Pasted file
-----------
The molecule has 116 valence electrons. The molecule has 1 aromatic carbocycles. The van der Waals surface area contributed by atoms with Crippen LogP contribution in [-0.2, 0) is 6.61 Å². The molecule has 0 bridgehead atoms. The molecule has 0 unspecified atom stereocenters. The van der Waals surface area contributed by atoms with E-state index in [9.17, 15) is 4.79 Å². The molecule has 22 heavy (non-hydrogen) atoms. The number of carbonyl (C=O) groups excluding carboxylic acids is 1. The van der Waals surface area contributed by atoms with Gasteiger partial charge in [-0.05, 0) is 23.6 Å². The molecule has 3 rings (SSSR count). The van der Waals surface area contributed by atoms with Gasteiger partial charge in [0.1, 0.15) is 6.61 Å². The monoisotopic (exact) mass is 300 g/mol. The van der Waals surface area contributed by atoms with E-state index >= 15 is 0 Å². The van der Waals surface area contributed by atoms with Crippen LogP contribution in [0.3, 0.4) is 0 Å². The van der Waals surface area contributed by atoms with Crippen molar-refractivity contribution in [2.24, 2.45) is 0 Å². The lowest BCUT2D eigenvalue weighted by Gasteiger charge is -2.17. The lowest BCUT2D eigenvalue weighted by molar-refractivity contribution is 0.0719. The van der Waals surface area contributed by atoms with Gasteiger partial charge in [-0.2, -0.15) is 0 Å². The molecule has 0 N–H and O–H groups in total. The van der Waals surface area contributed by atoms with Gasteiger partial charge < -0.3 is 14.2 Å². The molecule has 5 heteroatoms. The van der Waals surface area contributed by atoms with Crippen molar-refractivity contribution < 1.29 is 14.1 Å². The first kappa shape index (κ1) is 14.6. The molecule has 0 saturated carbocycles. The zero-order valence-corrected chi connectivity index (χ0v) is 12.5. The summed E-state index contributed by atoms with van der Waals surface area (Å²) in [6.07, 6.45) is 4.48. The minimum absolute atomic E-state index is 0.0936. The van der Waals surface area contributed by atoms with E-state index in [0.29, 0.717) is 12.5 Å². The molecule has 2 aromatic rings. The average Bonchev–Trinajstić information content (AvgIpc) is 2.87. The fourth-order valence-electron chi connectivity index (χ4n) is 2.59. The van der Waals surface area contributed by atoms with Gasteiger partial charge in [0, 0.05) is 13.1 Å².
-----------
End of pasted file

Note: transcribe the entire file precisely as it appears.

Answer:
The molecule has 116 valence electrons. The molecule has 1 aromatic carbocycles. The van der Waals surface area contributed by atoms with Crippen LogP contribution in [-0.2, 0) is 6.61 Å². The molecule has 0 bridgehead atoms. The molecule has 0 unspecified atom stereocenters. The van der Waals surface area contributed by atoms with E-state index in [9.17, 15) is 4.79 Å². The molecule has 22 heavy (non-hydrogen) atoms. The number of carbonyl (C=O) groups excluding carboxylic acids is 1. The van der Waals surface area contributed by atoms with Gasteiger partial charge in [-0.05, 0) is 23.6 Å². The molecule has 3 rings (SSSR count). The van der Waals surface area contributed by atoms with Gasteiger partial charge in [0.1, 0.15) is 6.61 Å². The monoisotopic (exact) mass is 300 g/mol. The van der Waals surface area contributed by atoms with E-state index >= 15 is 0 Å². The van der Waals surface area contributed by atoms with Crippen LogP contribution in [0.3, 0.4) is 0 Å². The van der Waals surface area contributed by atoms with Crippen molar-refractivity contribution in [2.24, 2.45) is 0 Å². The lowest BCUT2D eigenvalue weighted by Gasteiger charge is -2.17. The lowest BCUT2D eigenvalue weighted by molar-refractivity contribution is 0.0719. The van der Waals surface area contributed by atoms with Gasteiger partial charge in [-0.2, -0.15) is 0 Å². The molecule has 0 N–H and O–H groups in total. The van der Waals surface area contributed by atoms with Gasteiger partial charge < -0.3 is 14.2 Å². The molecule has 5 heteroatoms. The van der Waals surface area contributed by atoms with Crippen molar-refractivity contribution < 1.29 is 14.1 Å². The first kappa shape index (κ1) is 14.6. The molecule has 0 saturated carbocycles. The zero-order valence-corrected chi connectivity index (χ0v) is 12.5. The summed E-state index contributed by atoms with van der Waals surface area (Å²) in [6.07, 6.45) is 4.48. The minimum absolute atomic E-state index is 0.0936. The van der Waals surface area contributed by atoms with E-state index in [0.29, 0.717) is 12.5 Å². The molecule has 2 aromatic rings. The average Bonchev–Trinajstić information content (AvgIpc) is 2.87. The fourth-order valence-electron chi connectivity index (χ4n) is 2.59. The van der Waals surface area contributed by atoms with Gasteiger partial charge in [0, 0.05) is 13.1 Å².